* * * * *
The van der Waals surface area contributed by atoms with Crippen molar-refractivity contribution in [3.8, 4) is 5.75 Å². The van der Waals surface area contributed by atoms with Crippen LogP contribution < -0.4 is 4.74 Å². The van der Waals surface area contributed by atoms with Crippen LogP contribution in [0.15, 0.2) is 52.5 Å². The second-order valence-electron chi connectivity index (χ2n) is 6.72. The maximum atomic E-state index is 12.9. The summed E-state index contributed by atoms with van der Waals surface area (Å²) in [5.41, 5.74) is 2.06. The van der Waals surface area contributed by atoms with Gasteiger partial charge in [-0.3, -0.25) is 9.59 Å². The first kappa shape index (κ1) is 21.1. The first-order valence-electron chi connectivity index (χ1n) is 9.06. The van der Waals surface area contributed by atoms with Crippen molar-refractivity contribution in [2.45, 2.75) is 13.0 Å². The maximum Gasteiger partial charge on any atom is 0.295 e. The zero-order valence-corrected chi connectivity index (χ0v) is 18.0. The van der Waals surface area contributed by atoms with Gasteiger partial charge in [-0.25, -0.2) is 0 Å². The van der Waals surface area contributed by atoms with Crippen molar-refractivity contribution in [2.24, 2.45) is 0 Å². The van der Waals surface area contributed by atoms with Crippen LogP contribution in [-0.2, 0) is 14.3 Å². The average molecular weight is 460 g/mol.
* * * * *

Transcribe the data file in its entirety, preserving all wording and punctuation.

The van der Waals surface area contributed by atoms with Crippen molar-refractivity contribution in [3.8, 4) is 5.75 Å². The van der Waals surface area contributed by atoms with Crippen LogP contribution < -0.4 is 4.74 Å². The van der Waals surface area contributed by atoms with Crippen LogP contribution in [0.15, 0.2) is 52.5 Å². The second-order valence-electron chi connectivity index (χ2n) is 6.72. The maximum atomic E-state index is 12.9. The summed E-state index contributed by atoms with van der Waals surface area (Å²) in [5.41, 5.74) is 2.06. The van der Waals surface area contributed by atoms with Gasteiger partial charge in [-0.3, -0.25) is 9.59 Å². The first kappa shape index (κ1) is 21.1. The first-order valence-electron chi connectivity index (χ1n) is 9.06. The van der Waals surface area contributed by atoms with Crippen molar-refractivity contribution in [2.45, 2.75) is 13.0 Å². The maximum Gasteiger partial charge on any atom is 0.295 e. The zero-order valence-corrected chi connectivity index (χ0v) is 18.0. The van der Waals surface area contributed by atoms with Gasteiger partial charge in [-0.25, -0.2) is 0 Å². The van der Waals surface area contributed by atoms with Crippen molar-refractivity contribution in [2.24, 2.45) is 0 Å². The van der Waals surface area contributed by atoms with Crippen LogP contribution in [-0.2, 0) is 14.3 Å². The average molecular weight is 460 g/mol.